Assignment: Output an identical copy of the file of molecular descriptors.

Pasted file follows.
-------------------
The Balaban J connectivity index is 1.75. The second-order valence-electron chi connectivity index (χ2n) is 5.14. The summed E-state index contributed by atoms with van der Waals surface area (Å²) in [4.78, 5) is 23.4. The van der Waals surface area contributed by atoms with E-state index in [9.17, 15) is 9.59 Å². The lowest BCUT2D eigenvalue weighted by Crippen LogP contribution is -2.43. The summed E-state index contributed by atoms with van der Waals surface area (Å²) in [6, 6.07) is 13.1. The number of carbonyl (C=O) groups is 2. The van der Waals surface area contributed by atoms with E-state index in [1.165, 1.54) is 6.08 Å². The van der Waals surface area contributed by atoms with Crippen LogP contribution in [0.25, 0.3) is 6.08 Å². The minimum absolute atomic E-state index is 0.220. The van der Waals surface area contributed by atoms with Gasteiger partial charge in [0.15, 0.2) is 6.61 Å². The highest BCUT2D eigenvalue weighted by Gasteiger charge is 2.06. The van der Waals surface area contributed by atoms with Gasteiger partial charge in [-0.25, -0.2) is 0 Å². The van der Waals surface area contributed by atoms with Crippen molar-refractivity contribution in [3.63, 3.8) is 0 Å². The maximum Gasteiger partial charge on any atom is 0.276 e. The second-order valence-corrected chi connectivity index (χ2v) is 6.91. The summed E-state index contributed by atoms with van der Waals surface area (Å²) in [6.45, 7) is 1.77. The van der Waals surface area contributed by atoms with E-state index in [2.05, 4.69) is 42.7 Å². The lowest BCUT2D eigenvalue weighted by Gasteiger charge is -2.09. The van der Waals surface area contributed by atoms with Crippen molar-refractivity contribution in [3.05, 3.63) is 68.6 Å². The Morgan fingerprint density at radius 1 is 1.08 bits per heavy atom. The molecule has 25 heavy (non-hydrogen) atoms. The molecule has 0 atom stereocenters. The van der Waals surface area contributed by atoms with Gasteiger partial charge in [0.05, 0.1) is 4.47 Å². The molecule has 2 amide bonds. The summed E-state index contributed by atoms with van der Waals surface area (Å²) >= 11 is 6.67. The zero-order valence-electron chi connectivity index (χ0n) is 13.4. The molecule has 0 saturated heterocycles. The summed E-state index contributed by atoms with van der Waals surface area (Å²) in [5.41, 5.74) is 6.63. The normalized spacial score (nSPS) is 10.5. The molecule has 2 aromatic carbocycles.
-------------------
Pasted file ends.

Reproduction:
The Balaban J connectivity index is 1.75. The second-order valence-electron chi connectivity index (χ2n) is 5.14. The summed E-state index contributed by atoms with van der Waals surface area (Å²) in [4.78, 5) is 23.4. The van der Waals surface area contributed by atoms with E-state index in [9.17, 15) is 9.59 Å². The lowest BCUT2D eigenvalue weighted by Crippen LogP contribution is -2.43. The summed E-state index contributed by atoms with van der Waals surface area (Å²) in [6, 6.07) is 13.1. The number of carbonyl (C=O) groups is 2. The van der Waals surface area contributed by atoms with E-state index in [1.165, 1.54) is 6.08 Å². The van der Waals surface area contributed by atoms with Crippen LogP contribution in [0.25, 0.3) is 6.08 Å². The minimum absolute atomic E-state index is 0.220. The van der Waals surface area contributed by atoms with Gasteiger partial charge in [0.15, 0.2) is 6.61 Å². The highest BCUT2D eigenvalue weighted by Gasteiger charge is 2.06. The van der Waals surface area contributed by atoms with Gasteiger partial charge in [-0.25, -0.2) is 0 Å². The van der Waals surface area contributed by atoms with Crippen molar-refractivity contribution in [3.63, 3.8) is 0 Å². The maximum Gasteiger partial charge on any atom is 0.276 e. The second-order valence-corrected chi connectivity index (χ2v) is 6.91. The summed E-state index contributed by atoms with van der Waals surface area (Å²) in [6.45, 7) is 1.77. The van der Waals surface area contributed by atoms with E-state index in [2.05, 4.69) is 42.7 Å². The lowest BCUT2D eigenvalue weighted by Gasteiger charge is -2.09. The van der Waals surface area contributed by atoms with Crippen molar-refractivity contribution in [3.05, 3.63) is 68.6 Å². The Morgan fingerprint density at radius 1 is 1.08 bits per heavy atom. The molecule has 25 heavy (non-hydrogen) atoms. The molecule has 0 atom stereocenters. The van der Waals surface area contributed by atoms with Gasteiger partial charge in [0.05, 0.1) is 4.47 Å². The molecule has 2 amide bonds. The summed E-state index contributed by atoms with van der Waals surface area (Å²) >= 11 is 6.67. The zero-order valence-electron chi connectivity index (χ0n) is 13.4. The molecule has 0 saturated heterocycles. The summed E-state index contributed by atoms with van der Waals surface area (Å²) in [5.41, 5.74) is 6.63. The normalized spacial score (nSPS) is 10.5. The molecule has 2 aromatic carbocycles.